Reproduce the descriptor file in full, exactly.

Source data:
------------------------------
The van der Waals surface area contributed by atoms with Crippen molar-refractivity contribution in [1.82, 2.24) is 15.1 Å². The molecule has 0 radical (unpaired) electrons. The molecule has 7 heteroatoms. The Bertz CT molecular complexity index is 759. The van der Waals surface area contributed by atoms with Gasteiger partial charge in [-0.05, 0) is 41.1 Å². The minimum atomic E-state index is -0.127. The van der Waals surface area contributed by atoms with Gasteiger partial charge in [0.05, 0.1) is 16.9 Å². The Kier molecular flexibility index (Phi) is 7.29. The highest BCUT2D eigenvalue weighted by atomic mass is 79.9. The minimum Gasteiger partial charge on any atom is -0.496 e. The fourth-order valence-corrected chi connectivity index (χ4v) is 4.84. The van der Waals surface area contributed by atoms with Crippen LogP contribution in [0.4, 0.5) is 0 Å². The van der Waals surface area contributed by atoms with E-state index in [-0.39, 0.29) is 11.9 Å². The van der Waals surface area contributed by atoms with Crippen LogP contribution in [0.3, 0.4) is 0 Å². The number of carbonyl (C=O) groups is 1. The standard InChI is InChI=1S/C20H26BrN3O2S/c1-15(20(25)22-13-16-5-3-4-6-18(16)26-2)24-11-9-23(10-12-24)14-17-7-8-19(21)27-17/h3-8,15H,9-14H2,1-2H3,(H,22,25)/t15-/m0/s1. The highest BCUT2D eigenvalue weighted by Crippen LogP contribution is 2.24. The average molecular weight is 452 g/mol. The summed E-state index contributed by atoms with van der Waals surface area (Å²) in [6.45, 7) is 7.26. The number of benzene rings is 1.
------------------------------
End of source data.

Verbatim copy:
The van der Waals surface area contributed by atoms with Crippen molar-refractivity contribution in [1.82, 2.24) is 15.1 Å². The molecule has 0 radical (unpaired) electrons. The molecule has 7 heteroatoms. The Bertz CT molecular complexity index is 759. The van der Waals surface area contributed by atoms with Gasteiger partial charge in [-0.05, 0) is 41.1 Å². The minimum atomic E-state index is -0.127. The van der Waals surface area contributed by atoms with Gasteiger partial charge in [0.05, 0.1) is 16.9 Å². The Kier molecular flexibility index (Phi) is 7.29. The highest BCUT2D eigenvalue weighted by atomic mass is 79.9. The minimum Gasteiger partial charge on any atom is -0.496 e. The fourth-order valence-corrected chi connectivity index (χ4v) is 4.84. The van der Waals surface area contributed by atoms with Crippen LogP contribution in [0.4, 0.5) is 0 Å². The van der Waals surface area contributed by atoms with E-state index in [-0.39, 0.29) is 11.9 Å². The van der Waals surface area contributed by atoms with Crippen LogP contribution in [0.3, 0.4) is 0 Å². The number of carbonyl (C=O) groups is 1. The standard InChI is InChI=1S/C20H26BrN3O2S/c1-15(20(25)22-13-16-5-3-4-6-18(16)26-2)24-11-9-23(10-12-24)14-17-7-8-19(21)27-17/h3-8,15H,9-14H2,1-2H3,(H,22,25)/t15-/m0/s1. The highest BCUT2D eigenvalue weighted by Crippen LogP contribution is 2.24. The average molecular weight is 452 g/mol. The summed E-state index contributed by atoms with van der Waals surface area (Å²) in [6.45, 7) is 7.26. The number of benzene rings is 1.